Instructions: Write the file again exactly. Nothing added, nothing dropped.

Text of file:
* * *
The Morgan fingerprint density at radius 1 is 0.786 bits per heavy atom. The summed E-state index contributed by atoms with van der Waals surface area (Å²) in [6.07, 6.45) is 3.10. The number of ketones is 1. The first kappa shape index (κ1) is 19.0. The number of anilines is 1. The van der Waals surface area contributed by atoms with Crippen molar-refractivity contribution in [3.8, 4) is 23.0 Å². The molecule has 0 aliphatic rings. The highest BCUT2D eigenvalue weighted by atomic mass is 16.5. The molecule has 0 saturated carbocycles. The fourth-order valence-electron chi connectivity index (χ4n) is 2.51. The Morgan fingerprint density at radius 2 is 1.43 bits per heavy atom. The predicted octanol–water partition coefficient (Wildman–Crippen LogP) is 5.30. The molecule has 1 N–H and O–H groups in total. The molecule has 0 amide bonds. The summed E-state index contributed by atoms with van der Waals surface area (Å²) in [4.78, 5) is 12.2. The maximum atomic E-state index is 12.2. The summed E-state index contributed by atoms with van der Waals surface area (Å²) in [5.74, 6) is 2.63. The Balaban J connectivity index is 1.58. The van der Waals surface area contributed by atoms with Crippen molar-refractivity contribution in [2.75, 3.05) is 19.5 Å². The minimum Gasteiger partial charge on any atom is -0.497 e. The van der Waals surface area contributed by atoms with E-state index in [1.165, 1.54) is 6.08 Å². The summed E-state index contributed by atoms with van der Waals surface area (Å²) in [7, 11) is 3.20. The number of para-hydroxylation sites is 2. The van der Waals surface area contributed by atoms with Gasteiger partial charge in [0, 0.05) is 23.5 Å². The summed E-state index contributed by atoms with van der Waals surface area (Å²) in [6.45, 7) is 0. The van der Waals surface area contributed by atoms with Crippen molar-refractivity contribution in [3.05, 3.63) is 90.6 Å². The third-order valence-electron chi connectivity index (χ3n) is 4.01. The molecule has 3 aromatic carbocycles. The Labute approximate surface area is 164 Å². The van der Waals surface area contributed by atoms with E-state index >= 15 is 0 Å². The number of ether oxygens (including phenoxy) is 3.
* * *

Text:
The Morgan fingerprint density at radius 1 is 0.786 bits per heavy atom. The summed E-state index contributed by atoms with van der Waals surface area (Å²) in [6.07, 6.45) is 3.10. The number of ketones is 1. The first kappa shape index (κ1) is 19.0. The number of anilines is 1. The van der Waals surface area contributed by atoms with Crippen molar-refractivity contribution in [3.8, 4) is 23.0 Å². The molecule has 0 aliphatic rings. The highest BCUT2D eigenvalue weighted by atomic mass is 16.5. The molecule has 0 saturated carbocycles. The fourth-order valence-electron chi connectivity index (χ4n) is 2.51. The Morgan fingerprint density at radius 2 is 1.43 bits per heavy atom. The predicted octanol–water partition coefficient (Wildman–Crippen LogP) is 5.30. The molecule has 1 N–H and O–H groups in total. The molecule has 0 amide bonds. The summed E-state index contributed by atoms with van der Waals surface area (Å²) in [4.78, 5) is 12.2. The maximum atomic E-state index is 12.2. The summed E-state index contributed by atoms with van der Waals surface area (Å²) in [5.74, 6) is 2.63. The Balaban J connectivity index is 1.58. The van der Waals surface area contributed by atoms with Crippen molar-refractivity contribution in [2.75, 3.05) is 19.5 Å². The minimum Gasteiger partial charge on any atom is -0.497 e. The van der Waals surface area contributed by atoms with E-state index in [1.165, 1.54) is 6.08 Å². The summed E-state index contributed by atoms with van der Waals surface area (Å²) in [7, 11) is 3.20. The number of para-hydroxylation sites is 2. The van der Waals surface area contributed by atoms with Gasteiger partial charge in [0, 0.05) is 23.5 Å². The summed E-state index contributed by atoms with van der Waals surface area (Å²) in [6.45, 7) is 0. The van der Waals surface area contributed by atoms with Crippen molar-refractivity contribution in [3.05, 3.63) is 90.6 Å². The third-order valence-electron chi connectivity index (χ3n) is 4.01. The molecule has 3 aromatic carbocycles. The Labute approximate surface area is 164 Å². The van der Waals surface area contributed by atoms with E-state index >= 15 is 0 Å². The number of ether oxygens (including phenoxy) is 3.